At the date of his death, and for five years prior to his retirement, petitioner was the lawful wife of Mr. Chaney and she has not remarried.
On March 16, 1943, the Board of Retirement rejected petitioner's application for a pension, whereupon petitioner instituted the present proceeding.
This is the sole question necessary for us to determine:
Is petitioner entitled to a widow's pension under the provision in section 11 of the Act as it read on December 1, 1939, the date her husband retired, but which provision in section 11 of the Act was deleted prior to the date of his death, November 2, 1941?
This question must be answered in the affirmative and is governed by this rule:
Statutes are to be given prospective effect and not retrospective effect, unless the latter effect is made compulsory by the very language of the statute itself. (Vanderbilt v. All Persons, etc., 163 Cal. 507, 513, 126 P. 158; O'Dea v. Cook, 176 Cal. 659, 662, 169 P. 366; see, also, Sweesy v. Los Angeles, etc., Retirement Board, 17 Cal.2d 356, 361, 110 P.2d 37.)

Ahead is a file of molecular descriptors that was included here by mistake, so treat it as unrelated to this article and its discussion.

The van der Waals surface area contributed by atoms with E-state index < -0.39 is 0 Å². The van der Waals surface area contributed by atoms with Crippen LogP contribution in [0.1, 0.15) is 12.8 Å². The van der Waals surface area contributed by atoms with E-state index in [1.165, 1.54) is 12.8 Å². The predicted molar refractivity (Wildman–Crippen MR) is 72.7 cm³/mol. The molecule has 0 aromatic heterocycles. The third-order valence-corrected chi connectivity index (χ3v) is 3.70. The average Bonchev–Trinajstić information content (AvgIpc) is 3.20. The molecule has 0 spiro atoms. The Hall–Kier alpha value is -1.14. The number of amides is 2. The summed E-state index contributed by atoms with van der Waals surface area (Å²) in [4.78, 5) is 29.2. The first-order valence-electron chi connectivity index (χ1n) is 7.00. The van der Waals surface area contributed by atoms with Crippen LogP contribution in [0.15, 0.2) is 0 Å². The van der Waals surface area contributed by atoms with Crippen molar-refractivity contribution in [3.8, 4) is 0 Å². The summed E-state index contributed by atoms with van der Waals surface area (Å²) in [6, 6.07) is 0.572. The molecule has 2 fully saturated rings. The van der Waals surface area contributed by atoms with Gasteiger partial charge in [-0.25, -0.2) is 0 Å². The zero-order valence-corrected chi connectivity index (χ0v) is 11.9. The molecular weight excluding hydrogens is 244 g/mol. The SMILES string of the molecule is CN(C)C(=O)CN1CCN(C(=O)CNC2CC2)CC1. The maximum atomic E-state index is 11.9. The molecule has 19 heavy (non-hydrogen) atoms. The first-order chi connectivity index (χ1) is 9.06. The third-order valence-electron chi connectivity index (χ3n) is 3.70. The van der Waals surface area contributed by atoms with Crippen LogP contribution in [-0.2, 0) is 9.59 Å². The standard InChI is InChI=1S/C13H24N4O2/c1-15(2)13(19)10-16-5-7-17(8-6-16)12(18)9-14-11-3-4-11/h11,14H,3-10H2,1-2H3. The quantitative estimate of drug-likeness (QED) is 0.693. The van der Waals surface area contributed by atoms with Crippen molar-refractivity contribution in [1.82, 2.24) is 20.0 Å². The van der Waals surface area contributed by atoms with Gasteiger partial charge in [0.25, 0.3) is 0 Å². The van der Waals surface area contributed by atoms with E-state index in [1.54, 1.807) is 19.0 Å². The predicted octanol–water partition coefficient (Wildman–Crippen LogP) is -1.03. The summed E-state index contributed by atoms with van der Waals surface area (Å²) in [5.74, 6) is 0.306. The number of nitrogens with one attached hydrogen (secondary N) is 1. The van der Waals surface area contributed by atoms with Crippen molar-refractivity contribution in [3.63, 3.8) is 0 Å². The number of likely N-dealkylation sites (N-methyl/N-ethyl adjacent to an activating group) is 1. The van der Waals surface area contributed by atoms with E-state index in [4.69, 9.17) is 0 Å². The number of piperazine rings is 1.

Appellants (respondents in the superior court) contend that section 11.5 of the Act quoted above shows an intention upon the part of the legislature to make the 1941 amendments to the Act retrospective as well as prospective, and stress the words in the quoted section providing that “within 60 days after the effective date of this section, a member or beneficiary may elect” to accept one of the “options” provided in the Act.
We are of the opinion that the use of the word “may” in such section was used in its permissive sense (Ostrander v. City of Richmond, 155 Cal. 468, 470, 101 P. 452), and that the effect of the section was merely to afford members who had retired prior to the 1941 amendment the option of accepting the benefits provided by the Act as amended or retaining their rights under the Act as it read at the date of their retirement.